What Do Jumping Off A Bridge And Going To College Have In Common?
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Politics and Activism

What Do Jumping Off A Bridge And Going To College Have In Common?

You shouldn't do it just because everyone else is.

What Do Jumping Off A Bridge And Going To College Have In Common?

By the time junior year of high school had rolled around I remember having received multiple letters in the mail about how to schedule my up coming school year. There were checklists and newsletters addressed to every one of 400 students who would be graduating with me. High schools across the nation are following a similar format, advising students to prepare for the PSAT, SAT, ACT, research college’s, meet with career counselors, compare college statistics and scholarships all in preparation for after graduation. This is admittedly an excellent way to help a lot of people prepare, however for some it seems to have the reverse effect.

I was 16 years old going into my senior year of high school, and felt very suddenly ambushed by lists of what felt like mandatory tasks I would have to complete in the next year in order to have any chance at future success. For many this results in hasty decisions on anticipated majors, and 10 year plans. On the contrary my older sister had a 10 year plan since the age of 10 and had completed most of the college prerequisites by the start her sophomore year in high school. This, of course, made the college decision-making process feel all the more urgent by the time it was my turn.

While attending high school I remember hearing all those encouraging statements often enough; the ones that insinuate that it’s okay to not know what you want to do with the rest of your life yet. However it’s hard to take that mentality seriously when you’re also being urged to pick a college, and thereby essentially a very specific direction in life, immediately. After a couple years out of high school, it has become pretty apparent to me that the age by which a person has had enough real world exposure to decide their place in it will vary greatly. Some people are ready to choose a career path by 15-16 or even early, many won’t feel ready until their early to mid twenties or later.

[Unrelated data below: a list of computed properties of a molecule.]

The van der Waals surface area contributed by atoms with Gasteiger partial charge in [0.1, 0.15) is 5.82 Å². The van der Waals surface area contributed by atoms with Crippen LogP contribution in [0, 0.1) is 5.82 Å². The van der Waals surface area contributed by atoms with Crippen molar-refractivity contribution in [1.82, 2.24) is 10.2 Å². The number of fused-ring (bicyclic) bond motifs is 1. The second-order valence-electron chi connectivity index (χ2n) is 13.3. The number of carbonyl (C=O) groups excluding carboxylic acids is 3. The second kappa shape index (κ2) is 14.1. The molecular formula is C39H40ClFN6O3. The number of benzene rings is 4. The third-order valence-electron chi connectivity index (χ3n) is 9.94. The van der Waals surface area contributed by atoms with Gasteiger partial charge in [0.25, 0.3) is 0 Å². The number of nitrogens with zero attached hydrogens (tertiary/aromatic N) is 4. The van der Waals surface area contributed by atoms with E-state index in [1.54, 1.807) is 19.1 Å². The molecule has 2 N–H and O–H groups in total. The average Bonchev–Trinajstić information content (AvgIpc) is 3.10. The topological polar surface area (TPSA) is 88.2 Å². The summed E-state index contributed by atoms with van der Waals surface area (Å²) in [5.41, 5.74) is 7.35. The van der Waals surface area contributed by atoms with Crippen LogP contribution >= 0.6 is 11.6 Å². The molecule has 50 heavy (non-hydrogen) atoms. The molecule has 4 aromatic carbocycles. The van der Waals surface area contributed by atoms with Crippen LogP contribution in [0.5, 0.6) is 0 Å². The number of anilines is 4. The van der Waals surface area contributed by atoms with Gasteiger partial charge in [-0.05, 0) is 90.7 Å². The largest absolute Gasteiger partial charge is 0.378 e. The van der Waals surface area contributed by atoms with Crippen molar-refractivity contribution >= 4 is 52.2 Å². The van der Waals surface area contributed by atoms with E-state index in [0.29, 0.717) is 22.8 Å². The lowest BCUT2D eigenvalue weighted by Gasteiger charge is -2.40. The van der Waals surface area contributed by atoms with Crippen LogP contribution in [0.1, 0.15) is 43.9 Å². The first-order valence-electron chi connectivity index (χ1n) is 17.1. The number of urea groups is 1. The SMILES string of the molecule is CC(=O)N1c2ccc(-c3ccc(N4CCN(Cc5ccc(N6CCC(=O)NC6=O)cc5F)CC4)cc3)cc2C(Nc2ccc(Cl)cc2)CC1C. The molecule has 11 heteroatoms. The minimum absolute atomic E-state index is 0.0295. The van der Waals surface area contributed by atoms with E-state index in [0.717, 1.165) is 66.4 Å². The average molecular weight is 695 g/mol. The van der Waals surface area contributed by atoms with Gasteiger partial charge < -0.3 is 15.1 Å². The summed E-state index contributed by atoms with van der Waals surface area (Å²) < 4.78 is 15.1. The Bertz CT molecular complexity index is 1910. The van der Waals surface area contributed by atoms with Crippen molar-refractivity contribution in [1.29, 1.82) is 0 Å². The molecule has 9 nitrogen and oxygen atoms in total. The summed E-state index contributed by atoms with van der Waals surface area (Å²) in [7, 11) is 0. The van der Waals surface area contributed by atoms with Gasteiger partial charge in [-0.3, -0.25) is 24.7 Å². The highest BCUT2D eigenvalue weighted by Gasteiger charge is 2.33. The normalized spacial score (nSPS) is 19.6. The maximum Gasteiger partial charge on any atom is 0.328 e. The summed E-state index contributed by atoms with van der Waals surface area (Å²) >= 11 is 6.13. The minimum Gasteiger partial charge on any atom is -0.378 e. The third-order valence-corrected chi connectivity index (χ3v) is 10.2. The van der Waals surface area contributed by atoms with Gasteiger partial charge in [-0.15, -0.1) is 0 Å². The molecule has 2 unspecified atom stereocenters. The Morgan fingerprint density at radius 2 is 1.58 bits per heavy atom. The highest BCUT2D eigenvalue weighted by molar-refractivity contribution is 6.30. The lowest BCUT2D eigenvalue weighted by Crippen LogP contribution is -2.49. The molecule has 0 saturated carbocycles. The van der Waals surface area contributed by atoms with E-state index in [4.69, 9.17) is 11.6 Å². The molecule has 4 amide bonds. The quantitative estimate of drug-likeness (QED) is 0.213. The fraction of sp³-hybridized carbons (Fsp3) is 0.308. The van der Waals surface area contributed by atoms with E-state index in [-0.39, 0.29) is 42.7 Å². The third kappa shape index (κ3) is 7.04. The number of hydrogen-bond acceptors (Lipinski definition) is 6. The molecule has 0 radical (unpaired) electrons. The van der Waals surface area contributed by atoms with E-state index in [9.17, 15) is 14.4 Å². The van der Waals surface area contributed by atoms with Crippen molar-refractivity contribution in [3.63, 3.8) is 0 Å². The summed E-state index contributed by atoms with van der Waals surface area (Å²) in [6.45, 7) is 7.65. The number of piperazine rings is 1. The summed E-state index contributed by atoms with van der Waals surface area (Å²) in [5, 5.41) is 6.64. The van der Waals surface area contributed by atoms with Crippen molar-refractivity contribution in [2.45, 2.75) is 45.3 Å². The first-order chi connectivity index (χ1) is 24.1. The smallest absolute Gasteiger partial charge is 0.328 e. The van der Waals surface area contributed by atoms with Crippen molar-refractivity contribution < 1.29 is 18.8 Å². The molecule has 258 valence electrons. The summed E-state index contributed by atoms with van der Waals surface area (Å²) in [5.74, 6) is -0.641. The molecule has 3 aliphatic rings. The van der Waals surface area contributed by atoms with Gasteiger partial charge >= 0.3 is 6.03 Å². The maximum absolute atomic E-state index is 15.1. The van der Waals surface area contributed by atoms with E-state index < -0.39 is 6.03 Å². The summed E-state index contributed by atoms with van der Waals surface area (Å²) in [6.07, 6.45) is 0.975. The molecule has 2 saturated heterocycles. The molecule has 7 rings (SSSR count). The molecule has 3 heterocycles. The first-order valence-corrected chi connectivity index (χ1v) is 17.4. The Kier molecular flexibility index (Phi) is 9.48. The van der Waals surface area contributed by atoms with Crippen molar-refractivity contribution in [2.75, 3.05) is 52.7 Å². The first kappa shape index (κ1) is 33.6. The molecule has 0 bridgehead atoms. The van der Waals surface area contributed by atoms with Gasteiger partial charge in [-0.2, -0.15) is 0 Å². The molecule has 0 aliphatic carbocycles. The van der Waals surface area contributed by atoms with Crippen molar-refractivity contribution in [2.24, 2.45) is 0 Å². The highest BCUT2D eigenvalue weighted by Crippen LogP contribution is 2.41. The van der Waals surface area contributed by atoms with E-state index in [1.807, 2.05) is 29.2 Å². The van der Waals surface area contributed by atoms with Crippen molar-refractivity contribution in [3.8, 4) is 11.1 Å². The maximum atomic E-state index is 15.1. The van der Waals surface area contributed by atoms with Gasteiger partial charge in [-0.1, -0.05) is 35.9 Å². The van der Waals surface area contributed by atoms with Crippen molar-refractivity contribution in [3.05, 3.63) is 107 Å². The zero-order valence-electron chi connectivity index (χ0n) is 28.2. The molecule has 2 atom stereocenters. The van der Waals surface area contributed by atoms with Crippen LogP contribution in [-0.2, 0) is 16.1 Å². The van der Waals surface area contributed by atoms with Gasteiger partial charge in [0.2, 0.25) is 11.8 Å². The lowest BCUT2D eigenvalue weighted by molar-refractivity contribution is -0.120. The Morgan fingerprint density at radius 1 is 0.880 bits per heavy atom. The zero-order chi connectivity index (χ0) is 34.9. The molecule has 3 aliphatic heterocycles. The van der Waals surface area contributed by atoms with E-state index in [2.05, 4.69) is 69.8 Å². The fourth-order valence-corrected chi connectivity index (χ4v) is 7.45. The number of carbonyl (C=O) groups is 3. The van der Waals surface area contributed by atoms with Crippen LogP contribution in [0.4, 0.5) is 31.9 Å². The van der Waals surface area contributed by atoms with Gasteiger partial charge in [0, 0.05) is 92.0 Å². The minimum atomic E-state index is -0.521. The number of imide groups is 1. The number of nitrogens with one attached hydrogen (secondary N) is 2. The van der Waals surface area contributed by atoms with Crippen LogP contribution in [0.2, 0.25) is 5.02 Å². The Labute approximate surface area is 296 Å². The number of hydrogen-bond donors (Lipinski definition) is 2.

I think one of the most common scenarios I notice of the generation currently on their way out of college and into the professional world, is that we often change our minds after what seems like a bit too late in the game. Students, like myself, might change their majors many times, spending money on course credits that later wont be as useful as an alternative course might have been. Others stick with a major only to find that once they graduate their plan changes, and they land a position doing something entirely different. Still others will follow their plan to a tee only to find that they wish to do something else with their life entirely, and must start from scratch.

The younger generation, that is beginning to graduate high school now seems to have observed this as the number of students choosing to take a gap year appears to be a growing trend. This is likely due to increasing information, along with technological accessibility, exposing young people to the reality decision-making. The evidence is beginning to show that the real reason for planning your future is to go after what it is you want to do for a living, not what anybody else wants you to do, as this is far less likely to result in long-term fulfillment.

Teens the likes of Malia Obama, however, are continuously scrutinized for making such a choice. From claiming that a gap year is an expensive luxury only afforded to the most privileged of children, to criticizing the laziness displayed in the decision to slack off for a year, there is far too much outside opinion being placed on such a personal decision. The possibilities for what a person might do with their gap year are endless, and many of them more affordable and productive than meaningless college years or time spent going back for an alternate degree.

It is true that by the time a person is capable of working and responsible decision-making they ought to begin to exercise those capabilities more independently. But who decided that the only way to do this was to go right back to school once we graduate? It’s peculiar that we can largely agree that it is alright to be an individual and pursue benevolent personal ambitions without regarding outside judgment, just so long as we have spent the first 22 years of our lives following the widely accepted education protocol.

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This article has not been reviewed by Odyssey HQ and solely reflects the ideas and opinions of the creator.
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